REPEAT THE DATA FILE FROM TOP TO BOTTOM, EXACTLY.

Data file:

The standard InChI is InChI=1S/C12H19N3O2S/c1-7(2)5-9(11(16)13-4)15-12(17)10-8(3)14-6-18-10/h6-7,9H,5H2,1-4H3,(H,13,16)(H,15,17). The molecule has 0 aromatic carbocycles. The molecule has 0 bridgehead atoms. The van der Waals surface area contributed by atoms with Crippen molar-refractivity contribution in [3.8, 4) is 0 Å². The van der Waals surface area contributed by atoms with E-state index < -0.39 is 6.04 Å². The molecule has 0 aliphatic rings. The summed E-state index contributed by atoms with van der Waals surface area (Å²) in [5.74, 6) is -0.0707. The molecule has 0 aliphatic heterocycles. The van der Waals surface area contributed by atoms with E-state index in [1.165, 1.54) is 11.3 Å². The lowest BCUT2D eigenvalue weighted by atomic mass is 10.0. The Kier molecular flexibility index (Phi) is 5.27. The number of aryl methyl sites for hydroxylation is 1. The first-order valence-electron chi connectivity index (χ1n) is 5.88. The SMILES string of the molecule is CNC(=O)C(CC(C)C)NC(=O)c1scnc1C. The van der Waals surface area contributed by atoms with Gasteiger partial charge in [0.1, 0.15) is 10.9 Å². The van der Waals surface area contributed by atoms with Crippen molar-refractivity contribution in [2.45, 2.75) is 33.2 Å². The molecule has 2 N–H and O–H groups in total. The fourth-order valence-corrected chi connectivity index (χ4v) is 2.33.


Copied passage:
The standard InChI is InChI=1S/C12H19N3O2S/c1-7(2)5-9(11(16)13-4)15-12(17)10-8(3)14-6-18-10/h6-7,9H,5H2,1-4H3,(H,13,16)(H,15,17). The molecule has 0 aromatic carbocycles. The molecule has 0 bridgehead atoms. The van der Waals surface area contributed by atoms with Crippen molar-refractivity contribution in [3.8, 4) is 0 Å². The van der Waals surface area contributed by atoms with E-state index < -0.39 is 6.04 Å². The molecule has 0 aliphatic rings. The summed E-state index contributed by atoms with van der Waals surface area (Å²) in [5.74, 6) is -0.0707. The molecule has 0 aliphatic heterocycles. The van der Waals surface area contributed by atoms with E-state index in [1.165, 1.54) is 11.3 Å². The lowest BCUT2D eigenvalue weighted by atomic mass is 10.0. The Kier molecular flexibility index (Phi) is 5.27. The number of aryl methyl sites for hydroxylation is 1. The first-order valence-electron chi connectivity index (χ1n) is 5.88. The SMILES string of the molecule is CNC(=O)C(CC(C)C)NC(=O)c1scnc1C. The van der Waals surface area contributed by atoms with Gasteiger partial charge in [0.1, 0.15) is 10.9 Å². The van der Waals surface area contributed by atoms with Crippen molar-refractivity contribution in [2.45, 2.75) is 33.2 Å². The molecule has 2 N–H and O–H groups in total. The fourth-order valence-corrected chi connectivity index (χ4v) is 2.33.